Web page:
At least I learned the basics, like how to breathe while sparring, how to stay loose, how to block with my elbows and knees, and as I said, confidence.
I took 3 months of defensive Tai Chi last year before I stopped going. Now that' s a cool fighting style/art. It takes a lot of patience, dedication and a lifetime to master, but I believe if mastered it is one of the best. I am much more taken with the internal martial arts for long term study/practice.
I don't think the instruction I have had so far is geared toward blending the two as the MA world seems like it is populated by folks with a very different viewpoint from us pistoleros, and lots of the MA instructors are not gun people at all.
Anyway, you are correct that we should be thinking about and learning about blending the two in a seamless fashion which allows for deliberate deescalation or escalation of the violence as the situation unfolds.
No MA experience but have taught defensive moves quite a few years. Had good results over the years. Getting to old know so I will just use my weapon or knife or car or whatever
I have a question about the use of unarmed defense while 'heeled'.
What are the thoughts on that from experienced CC'ers.
My thoughts/concerns are this:
Suppose I am attacked without an option of getting away. Suppose the person is near my size but I have no way of knowing if he can take me or not.
I may be able to convince the law that using a gun ( deadly force ) was necessary because I have no idea what the person would do to me in case he won the altercation. He could kill me while I'm down by smashing my head in with his heels. Who knows right ?
On top of that, I don't want to have hand to hand combat with him, because there is a chance my concealed weapon would be found out and used against me.
Given those two "facts", what should be done ? How can you really mix it up with somebody mano a mano, while you have a gun in a hip holster ? Doesn't seem smart. Seems that if you're carrying, there is only one option when confronted with unavoidable force.
And that's not a good thing no matter how you slice it.
So what would you do if you're carrying and an unarmed person corners you trying to mug you or do some violent act to you. The law says force to match the force used against you, but as I said, hand to hand doesn't seem smart when you're carrying.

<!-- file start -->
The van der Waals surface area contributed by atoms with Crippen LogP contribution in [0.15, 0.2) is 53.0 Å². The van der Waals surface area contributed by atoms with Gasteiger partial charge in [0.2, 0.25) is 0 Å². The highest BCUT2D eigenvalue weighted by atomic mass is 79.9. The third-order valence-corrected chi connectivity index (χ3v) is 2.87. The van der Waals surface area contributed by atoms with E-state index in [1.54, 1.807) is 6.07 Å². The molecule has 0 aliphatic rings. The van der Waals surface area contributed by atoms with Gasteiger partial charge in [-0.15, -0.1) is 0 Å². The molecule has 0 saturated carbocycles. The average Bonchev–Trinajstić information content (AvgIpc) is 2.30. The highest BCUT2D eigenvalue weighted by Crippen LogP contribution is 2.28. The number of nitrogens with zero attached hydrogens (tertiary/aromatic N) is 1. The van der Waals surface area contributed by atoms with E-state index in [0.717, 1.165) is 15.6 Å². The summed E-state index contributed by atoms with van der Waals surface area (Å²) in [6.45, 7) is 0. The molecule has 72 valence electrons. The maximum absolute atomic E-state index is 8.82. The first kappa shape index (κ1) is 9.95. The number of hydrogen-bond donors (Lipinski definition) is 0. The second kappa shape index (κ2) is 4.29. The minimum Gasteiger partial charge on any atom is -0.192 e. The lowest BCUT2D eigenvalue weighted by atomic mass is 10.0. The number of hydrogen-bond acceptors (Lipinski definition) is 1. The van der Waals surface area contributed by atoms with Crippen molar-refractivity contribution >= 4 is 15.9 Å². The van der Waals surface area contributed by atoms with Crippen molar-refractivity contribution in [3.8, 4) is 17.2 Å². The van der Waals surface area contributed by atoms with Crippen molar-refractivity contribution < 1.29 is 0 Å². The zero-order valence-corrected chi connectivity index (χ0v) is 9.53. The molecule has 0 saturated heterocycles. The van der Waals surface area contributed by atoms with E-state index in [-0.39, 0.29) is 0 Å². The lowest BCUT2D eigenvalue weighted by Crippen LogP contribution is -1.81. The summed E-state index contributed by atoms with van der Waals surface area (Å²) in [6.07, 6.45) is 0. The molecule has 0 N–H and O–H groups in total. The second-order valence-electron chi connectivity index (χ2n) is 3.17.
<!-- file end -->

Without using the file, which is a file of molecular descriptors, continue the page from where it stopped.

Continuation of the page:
Wing Chun. Very efficient and direct. Good for older people, younger people. Simultaneous defense and attack. Knife and sticks as well. Bruce Lee's original style.
I agree it is not so much style as the school/teacher, and especially the fighter.
@fweller's excellent questions:
Aside from work/clothing issues, this is one reason I have been favoring pocket carry. Smartcarry may be even better.
I think this is very important, as the situation is not often clear at the beginning. If you don't know any other techniques than drawing, you have no other options.Anyway, you are correct that we should be thinking about and learning about blending the two in a seamless fashion which allows for deliberate deescalation or escalation of the violence as the situation unfolds.
My strategy is a)don't get in fights b)train as much as you can. This gives you options. c)don't get in fights d)train retention as well as shooting e)don't get in fights
Make space/get to cover. If you are using MA, the space should already be closed when the violence starts (or you could have had time to make space). While that likely represents a failure of situational awareness, that can and does happen. So use open hand techniques to make space, then reevaluate.blending martial arts and pistol skills is that the former requires closing with the opponent and the latter requires making space
judo, aikido and muay thai. the last two extensively. love 'em all but given the nature of this audience and our shared interest, let me note this: aikido evolved from a form of budo practiced by guys mostly concerned about being able to draw, employ and retain the weapon of their day, often in the face of multiple bad guys. Just something to consider if you think you're interested in MIXED martial arts.
In our unarmed practice session arm to arm (mano a mano), a well placed kick followed by a good solid punch would have created the needed time and space to draw--- but in a real life situation where the aggressor was apparently unarmed there would be no (or only speculative and questionable) justification for use of the gun. Maybe better to wrap or trap and go for a throw.
Again, a certain amount of gratefulness extended to Mercop for the way he posed his question. I'd not been thinking about "blending" the MA with the gun except in terms of having an option; now I'm thinking about how the two skills can complement each other.